Take-home grocery food and drink purchase data were available from households in the Kantar Fast Moving Consumer Goods (FMCG) panel from 18 June 2018 to 29 December 2019 (80 weeks), with 36 pre-intervention weeks and 44 post-intervention weeks. Kantar (a commercial consumer data company) recruits households to a live panel via email or post using quota sampling, and maintains a nationally representative sample of approximately 32,000 households annually. For this study, households (n = 2,118) were randomly sampled for inclusion from London (intervention group) and the North of England (control group), based on postcode of residence. The North of England sample consisted of households in the North West, North East, and Yorkshire and the Humber regions (Fig 1). The North of England was chosen as a location-based control group due to its distance from London, reducing the likelihood of spillover effects (e.g., contamination of the control group through regular commuting to London from neighbouring counties) [35]. The control group enabled adjustment for the confounding effects that were common to both areas, including seasonal fluctuations and underlying trends in HFSS purchasing. Households recruited to the panel after the intervention was introduced (25 February 2019) were excluded from analyses (n = 148) (Fig 2). Our analytical sample (n = 1,970) included 977 intervention households and 993 control households.

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Fig 1. Map of England showing the intervention (London) and control (North of England) areas.

Blue = London; red = North of England. This figure was created using a base map downloaded from https://osdatahub.os.uk/downloads/open/BoundaryLine.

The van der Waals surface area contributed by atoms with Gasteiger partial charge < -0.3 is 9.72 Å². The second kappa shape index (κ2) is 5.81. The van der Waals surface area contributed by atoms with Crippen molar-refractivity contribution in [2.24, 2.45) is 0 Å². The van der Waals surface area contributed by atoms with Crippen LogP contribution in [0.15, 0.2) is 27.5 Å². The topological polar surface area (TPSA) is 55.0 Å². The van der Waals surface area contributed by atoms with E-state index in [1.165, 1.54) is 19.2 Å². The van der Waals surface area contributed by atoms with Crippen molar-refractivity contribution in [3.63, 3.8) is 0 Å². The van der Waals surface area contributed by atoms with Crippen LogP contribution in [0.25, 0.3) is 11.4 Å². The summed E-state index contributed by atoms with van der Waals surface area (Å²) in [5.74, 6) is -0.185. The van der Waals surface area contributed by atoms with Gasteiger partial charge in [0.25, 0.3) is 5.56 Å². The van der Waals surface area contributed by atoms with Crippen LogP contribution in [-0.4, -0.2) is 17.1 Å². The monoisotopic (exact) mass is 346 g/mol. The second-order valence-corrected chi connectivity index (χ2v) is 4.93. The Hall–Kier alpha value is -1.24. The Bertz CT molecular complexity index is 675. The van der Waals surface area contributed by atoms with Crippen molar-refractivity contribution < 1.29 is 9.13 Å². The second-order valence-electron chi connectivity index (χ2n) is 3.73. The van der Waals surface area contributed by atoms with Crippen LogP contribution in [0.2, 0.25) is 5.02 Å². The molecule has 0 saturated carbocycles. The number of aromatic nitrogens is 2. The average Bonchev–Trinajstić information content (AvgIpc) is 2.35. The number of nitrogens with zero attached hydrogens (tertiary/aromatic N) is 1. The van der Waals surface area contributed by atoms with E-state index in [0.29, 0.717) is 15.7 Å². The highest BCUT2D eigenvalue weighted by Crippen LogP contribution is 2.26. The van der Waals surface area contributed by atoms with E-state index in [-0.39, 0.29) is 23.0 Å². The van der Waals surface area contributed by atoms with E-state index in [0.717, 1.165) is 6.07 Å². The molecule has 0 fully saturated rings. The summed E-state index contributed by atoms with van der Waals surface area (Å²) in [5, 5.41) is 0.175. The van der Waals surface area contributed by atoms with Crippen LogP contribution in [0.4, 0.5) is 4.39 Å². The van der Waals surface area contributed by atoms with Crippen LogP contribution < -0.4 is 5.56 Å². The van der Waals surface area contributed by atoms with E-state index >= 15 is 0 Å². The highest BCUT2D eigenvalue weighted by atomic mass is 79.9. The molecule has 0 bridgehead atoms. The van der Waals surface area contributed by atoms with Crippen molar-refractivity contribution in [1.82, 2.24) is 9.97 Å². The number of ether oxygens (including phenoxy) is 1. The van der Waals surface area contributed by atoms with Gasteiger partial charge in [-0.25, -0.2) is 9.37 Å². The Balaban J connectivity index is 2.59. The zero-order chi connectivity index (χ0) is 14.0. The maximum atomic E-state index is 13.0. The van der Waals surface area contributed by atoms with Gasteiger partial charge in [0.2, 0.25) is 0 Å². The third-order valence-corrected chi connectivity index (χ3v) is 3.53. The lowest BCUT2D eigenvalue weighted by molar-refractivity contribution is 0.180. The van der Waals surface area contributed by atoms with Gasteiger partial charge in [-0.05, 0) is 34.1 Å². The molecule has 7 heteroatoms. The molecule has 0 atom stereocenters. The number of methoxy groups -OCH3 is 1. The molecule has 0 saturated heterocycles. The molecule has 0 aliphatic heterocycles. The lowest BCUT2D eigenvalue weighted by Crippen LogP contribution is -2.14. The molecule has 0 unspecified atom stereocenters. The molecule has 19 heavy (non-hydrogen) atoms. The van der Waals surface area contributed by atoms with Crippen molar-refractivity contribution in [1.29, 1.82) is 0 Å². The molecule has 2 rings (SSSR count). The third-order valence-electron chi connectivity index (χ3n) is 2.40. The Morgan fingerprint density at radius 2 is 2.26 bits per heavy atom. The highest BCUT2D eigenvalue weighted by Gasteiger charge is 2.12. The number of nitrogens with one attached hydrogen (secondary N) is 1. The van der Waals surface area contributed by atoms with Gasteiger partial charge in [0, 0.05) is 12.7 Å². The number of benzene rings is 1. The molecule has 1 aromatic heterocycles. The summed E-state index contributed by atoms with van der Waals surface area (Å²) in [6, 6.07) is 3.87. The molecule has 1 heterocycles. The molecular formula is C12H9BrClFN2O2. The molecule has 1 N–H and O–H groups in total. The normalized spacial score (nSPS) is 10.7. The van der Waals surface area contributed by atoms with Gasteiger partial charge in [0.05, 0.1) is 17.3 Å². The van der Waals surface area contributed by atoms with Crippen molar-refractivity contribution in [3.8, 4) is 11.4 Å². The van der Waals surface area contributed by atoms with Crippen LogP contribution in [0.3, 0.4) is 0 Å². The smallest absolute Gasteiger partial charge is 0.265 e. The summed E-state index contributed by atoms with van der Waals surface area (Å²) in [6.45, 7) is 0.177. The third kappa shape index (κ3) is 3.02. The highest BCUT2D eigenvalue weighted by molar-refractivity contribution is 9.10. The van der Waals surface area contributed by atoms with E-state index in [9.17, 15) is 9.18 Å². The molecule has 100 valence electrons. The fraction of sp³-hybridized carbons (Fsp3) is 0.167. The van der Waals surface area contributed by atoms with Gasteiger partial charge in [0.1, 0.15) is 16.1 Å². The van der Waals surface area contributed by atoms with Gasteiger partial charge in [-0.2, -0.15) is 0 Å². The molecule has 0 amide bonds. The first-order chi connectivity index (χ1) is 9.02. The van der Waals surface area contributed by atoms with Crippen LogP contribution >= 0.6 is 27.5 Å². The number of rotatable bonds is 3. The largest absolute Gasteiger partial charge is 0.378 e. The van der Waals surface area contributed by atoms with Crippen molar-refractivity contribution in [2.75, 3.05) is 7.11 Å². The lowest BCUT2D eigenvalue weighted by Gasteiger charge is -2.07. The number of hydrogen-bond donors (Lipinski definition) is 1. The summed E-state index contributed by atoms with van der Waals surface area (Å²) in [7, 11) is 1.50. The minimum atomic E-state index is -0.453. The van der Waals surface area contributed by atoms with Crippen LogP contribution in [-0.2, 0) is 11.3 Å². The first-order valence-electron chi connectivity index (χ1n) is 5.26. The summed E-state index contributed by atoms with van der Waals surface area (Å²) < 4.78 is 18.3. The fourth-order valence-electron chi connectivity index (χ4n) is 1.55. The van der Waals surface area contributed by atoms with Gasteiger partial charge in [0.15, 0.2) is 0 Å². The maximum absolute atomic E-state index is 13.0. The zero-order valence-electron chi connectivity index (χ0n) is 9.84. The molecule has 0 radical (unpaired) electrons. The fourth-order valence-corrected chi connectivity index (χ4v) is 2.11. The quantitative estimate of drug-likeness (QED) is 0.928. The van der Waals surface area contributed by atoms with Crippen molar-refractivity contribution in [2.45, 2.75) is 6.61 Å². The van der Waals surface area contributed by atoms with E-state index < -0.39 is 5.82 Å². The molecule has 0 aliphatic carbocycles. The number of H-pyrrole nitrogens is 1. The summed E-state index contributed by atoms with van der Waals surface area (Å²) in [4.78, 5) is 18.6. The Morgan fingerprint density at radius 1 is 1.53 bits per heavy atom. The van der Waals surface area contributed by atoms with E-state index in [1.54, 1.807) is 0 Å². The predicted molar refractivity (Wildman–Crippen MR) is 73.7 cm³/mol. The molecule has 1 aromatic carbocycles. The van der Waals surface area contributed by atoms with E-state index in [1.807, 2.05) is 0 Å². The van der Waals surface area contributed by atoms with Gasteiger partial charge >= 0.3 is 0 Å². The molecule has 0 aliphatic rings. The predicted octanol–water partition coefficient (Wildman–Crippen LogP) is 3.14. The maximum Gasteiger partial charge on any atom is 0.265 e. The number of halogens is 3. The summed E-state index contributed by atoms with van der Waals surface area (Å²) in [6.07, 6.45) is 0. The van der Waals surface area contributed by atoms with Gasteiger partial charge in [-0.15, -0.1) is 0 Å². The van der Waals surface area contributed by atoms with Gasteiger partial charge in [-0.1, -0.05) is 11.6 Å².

https://doi.org/10.1371/journal.pmed.1003915.g001

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Fig 2. Eligibility and inclusion of households and household-week observations.

https://doi.org/10.1371/journal.pmed.1003915.g002

Food and drink purchases.

Participating households record all grocery (food and drink) items purchased and brought into the home, using a handheld barcode scanner [34]. Non-barcoded products, such as loose fruits and vegetables, are recorded using bespoke barcodes. In this study, 5,089,988 packs of 95,413 unique food and drink products were purchased. A pack is the individual item scanned by the participating household, which could be a single serving or a multipack, and therefore does not reflect volume purchased. For example, 23,564 (9.0%) chocolate and confectionery purchases were boxes of chocolates and 90,694 (34.7%) were multipacks, with a mean energy of 786.5 kcal per pack.

Data were aggregated to weekly purchases per household (n = 157,600). Most households did not report in all 80 study weeks (mean 70.7 [SD 8.7]; median 73 [IQR 66–78]). The reasons for non-reporting are unknown, but could include households habitually purchasing groceries less than weekly, going on holiday, or forgetting to report. The proportion of households with no reported purchases in a given week fluctuated, but with no clear pattern, so we assumed missingness to be random. Household-week observations where households did not report any food and drink purchases were dropped (n = 18,407 [11.7%]), resulting in 139,193 household-week observations for each outcome.